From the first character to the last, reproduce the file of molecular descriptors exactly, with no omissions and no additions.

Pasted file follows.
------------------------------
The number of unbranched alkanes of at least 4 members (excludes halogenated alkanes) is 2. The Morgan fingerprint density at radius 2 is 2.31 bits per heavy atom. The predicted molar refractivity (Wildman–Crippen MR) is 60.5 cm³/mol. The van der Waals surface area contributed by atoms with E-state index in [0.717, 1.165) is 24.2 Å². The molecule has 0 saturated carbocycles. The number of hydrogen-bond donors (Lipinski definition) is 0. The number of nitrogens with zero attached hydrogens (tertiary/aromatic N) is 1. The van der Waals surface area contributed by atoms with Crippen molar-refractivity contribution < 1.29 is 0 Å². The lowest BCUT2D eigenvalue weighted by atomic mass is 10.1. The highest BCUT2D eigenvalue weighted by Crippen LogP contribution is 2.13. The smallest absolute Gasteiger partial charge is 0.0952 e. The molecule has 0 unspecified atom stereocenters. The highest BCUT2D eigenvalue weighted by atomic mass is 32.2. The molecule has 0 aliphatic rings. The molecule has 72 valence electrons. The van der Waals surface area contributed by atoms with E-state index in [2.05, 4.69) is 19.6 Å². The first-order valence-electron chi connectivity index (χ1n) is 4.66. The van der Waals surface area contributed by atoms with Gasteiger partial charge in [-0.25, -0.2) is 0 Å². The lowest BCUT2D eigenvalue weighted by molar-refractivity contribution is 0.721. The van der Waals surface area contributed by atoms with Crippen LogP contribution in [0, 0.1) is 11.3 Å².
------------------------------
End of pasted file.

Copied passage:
The number of unbranched alkanes of at least 4 members (excludes halogenated alkanes) is 2. The Morgan fingerprint density at radius 2 is 2.31 bits per heavy atom. The predicted molar refractivity (Wildman–Crippen MR) is 60.5 cm³/mol. The van der Waals surface area contributed by atoms with E-state index in [0.717, 1.165) is 24.2 Å². The molecule has 0 saturated carbocycles. The number of hydrogen-bond donors (Lipinski definition) is 0. The number of nitrogens with zero attached hydrogens (tertiary/aromatic N) is 1. The van der Waals surface area contributed by atoms with Crippen molar-refractivity contribution < 1.29 is 0 Å². The lowest BCUT2D eigenvalue weighted by atomic mass is 10.1. The highest BCUT2D eigenvalue weighted by Crippen LogP contribution is 2.13. The smallest absolute Gasteiger partial charge is 0.0952 e. The molecule has 0 unspecified atom stereocenters. The highest BCUT2D eigenvalue weighted by atomic mass is 32.2. The molecule has 0 aliphatic rings. The molecule has 72 valence electrons. The van der Waals surface area contributed by atoms with E-state index in [2.05, 4.69) is 19.6 Å². The first-order valence-electron chi connectivity index (χ1n) is 4.66. The van der Waals surface area contributed by atoms with Gasteiger partial charge in [-0.25, -0.2) is 0 Å². The lowest BCUT2D eigenvalue weighted by molar-refractivity contribution is 0.721. The van der Waals surface area contributed by atoms with Crippen LogP contribution in [0, 0.1) is 11.3 Å².